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A new North Carolina law has gained nationwide and even worldwide media attention, along with widespread condemnation as being highly discriminatory to gay and transgender people. HB2 was passed by an overwhelming majority in both houses of the state legislature late last month, with unanimous support from Republican lawmakers. It was quickly signed into law by Gov. Pat McCrory.

The "Charlotte Bathroom Bill" Will Have Far-Reaching Impact

The Public Facilities Privacy and Security Act, also known as the "Charlotte bathroom bill," originated as a means to reverse an ordinance in that city that allowed transgender people to use public restrooms that conformed to their gender identity whether they had surgically changed their gender or not. It did this by nullifying all local ordinances that provided expanded lesbian, gay, bisexual and transgender rights and protections beyond those provided under state law.

LGBT people will remain a non-protected class in North Carolina under the new law. Now, however, cities and counties will no longer be allowed to make them a protected class either. There is still no federal law that protects LGBT workers from employment discrimination.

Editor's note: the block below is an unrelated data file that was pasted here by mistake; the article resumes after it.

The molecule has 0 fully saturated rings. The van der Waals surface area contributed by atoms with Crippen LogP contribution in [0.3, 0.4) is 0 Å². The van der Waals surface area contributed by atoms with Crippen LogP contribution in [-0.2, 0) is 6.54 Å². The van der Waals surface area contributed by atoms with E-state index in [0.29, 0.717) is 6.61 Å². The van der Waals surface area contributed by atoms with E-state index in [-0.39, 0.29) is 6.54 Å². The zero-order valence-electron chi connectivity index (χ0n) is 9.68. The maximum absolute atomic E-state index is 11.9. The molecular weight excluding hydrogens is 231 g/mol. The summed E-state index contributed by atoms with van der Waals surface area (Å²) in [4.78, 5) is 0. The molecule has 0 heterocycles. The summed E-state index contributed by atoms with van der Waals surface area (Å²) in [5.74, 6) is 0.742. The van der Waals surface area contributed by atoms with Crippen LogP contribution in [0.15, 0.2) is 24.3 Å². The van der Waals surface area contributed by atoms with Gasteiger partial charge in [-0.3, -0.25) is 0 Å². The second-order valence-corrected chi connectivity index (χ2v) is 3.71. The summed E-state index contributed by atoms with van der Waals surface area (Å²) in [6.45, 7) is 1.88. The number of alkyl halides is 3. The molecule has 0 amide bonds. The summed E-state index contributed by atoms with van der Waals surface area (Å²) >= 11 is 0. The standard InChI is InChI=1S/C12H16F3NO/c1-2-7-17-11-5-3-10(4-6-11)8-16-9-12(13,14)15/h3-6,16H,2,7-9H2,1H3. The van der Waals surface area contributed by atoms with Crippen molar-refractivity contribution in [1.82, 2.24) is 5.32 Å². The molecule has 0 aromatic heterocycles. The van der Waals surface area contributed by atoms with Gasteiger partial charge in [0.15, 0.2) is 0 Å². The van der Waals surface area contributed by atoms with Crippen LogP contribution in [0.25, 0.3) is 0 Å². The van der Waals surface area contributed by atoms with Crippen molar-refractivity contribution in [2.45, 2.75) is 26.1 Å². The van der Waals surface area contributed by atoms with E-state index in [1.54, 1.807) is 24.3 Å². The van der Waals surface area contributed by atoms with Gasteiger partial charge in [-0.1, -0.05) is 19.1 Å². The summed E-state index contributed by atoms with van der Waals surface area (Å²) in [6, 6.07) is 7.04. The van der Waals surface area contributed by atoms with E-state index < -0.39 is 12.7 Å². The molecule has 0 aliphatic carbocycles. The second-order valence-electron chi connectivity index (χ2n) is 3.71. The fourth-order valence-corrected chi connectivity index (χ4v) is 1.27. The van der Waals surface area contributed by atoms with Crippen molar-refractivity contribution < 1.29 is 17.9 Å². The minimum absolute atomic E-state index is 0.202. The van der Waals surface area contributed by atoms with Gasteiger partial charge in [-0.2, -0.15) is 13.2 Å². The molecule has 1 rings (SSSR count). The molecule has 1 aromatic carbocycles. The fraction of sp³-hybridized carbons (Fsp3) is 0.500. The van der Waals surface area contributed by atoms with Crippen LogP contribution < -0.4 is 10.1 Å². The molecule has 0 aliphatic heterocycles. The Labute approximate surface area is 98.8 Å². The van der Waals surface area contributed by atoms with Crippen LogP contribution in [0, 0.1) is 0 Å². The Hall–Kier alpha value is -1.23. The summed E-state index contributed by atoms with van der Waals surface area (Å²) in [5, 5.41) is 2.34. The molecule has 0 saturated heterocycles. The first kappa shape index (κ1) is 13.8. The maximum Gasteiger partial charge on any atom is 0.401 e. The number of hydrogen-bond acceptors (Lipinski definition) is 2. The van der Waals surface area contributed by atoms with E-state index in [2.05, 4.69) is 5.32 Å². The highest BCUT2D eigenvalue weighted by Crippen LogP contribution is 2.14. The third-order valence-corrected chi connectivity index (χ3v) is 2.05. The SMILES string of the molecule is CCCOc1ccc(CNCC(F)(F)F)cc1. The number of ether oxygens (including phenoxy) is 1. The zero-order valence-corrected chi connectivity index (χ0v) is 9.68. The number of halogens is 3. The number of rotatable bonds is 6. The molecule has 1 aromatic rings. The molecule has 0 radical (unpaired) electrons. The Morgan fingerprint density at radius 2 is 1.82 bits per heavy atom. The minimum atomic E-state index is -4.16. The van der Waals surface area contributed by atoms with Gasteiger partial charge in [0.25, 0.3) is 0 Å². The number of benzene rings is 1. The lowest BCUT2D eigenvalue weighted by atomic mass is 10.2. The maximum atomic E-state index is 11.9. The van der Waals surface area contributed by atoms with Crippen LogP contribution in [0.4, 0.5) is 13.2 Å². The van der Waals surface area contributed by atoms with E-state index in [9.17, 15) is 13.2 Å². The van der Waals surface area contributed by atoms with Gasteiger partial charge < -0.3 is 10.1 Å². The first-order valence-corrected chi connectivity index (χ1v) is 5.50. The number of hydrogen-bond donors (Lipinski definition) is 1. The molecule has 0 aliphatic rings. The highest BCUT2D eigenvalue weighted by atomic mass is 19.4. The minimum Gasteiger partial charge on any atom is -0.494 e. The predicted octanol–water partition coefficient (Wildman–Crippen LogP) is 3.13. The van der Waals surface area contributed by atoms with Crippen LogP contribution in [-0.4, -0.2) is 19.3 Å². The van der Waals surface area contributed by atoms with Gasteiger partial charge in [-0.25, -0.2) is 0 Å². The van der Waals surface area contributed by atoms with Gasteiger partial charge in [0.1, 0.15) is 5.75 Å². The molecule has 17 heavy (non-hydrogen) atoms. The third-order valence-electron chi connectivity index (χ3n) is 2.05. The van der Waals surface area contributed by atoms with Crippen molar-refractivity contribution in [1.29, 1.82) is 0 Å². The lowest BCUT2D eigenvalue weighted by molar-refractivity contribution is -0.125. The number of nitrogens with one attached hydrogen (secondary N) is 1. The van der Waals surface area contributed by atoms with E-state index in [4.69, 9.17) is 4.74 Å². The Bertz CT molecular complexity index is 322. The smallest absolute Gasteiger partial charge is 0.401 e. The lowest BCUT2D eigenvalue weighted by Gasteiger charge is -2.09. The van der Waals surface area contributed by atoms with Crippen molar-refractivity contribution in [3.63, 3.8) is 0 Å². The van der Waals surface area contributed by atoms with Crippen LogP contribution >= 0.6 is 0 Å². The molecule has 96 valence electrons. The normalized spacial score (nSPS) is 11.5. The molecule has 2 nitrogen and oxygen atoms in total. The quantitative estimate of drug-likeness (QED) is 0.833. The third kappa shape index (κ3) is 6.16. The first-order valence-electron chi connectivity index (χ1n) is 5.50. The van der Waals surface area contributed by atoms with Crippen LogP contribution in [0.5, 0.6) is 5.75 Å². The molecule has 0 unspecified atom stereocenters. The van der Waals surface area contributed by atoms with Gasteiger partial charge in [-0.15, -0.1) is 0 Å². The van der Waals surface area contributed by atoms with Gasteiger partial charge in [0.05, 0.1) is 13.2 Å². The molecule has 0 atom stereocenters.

The Law Reaches Beyond the LGBT Community

Most of the news coverage has focused on the law's impact on LGBT North Carolinians. However, it will affect many of the state's residents and employees beyond the LGBT community. The new law makes it more difficult to pursue discrimination suits even for those with protected characteristics (such as race, religion, handicap, age and biological gender) in state courts. It also prohibits localities from setting their own minimum wage.

The governor's office points out that the bill does not prevent private businesses and universities from establishing or maintaining protections for LGBT employees, students and customers. However, some of the nation's largest companies with a significant number of employees based in North Carolina have expressed concern over the law. It could well impact these employees and their families.

Even employees who work for companies with protections for LGBT workers may have family members who work for private or public entities without such LGBT-friendly policies. The full impact on people's lives remains to be seen. Employment lawyers can provide advice to those who feel that impact in their workplace.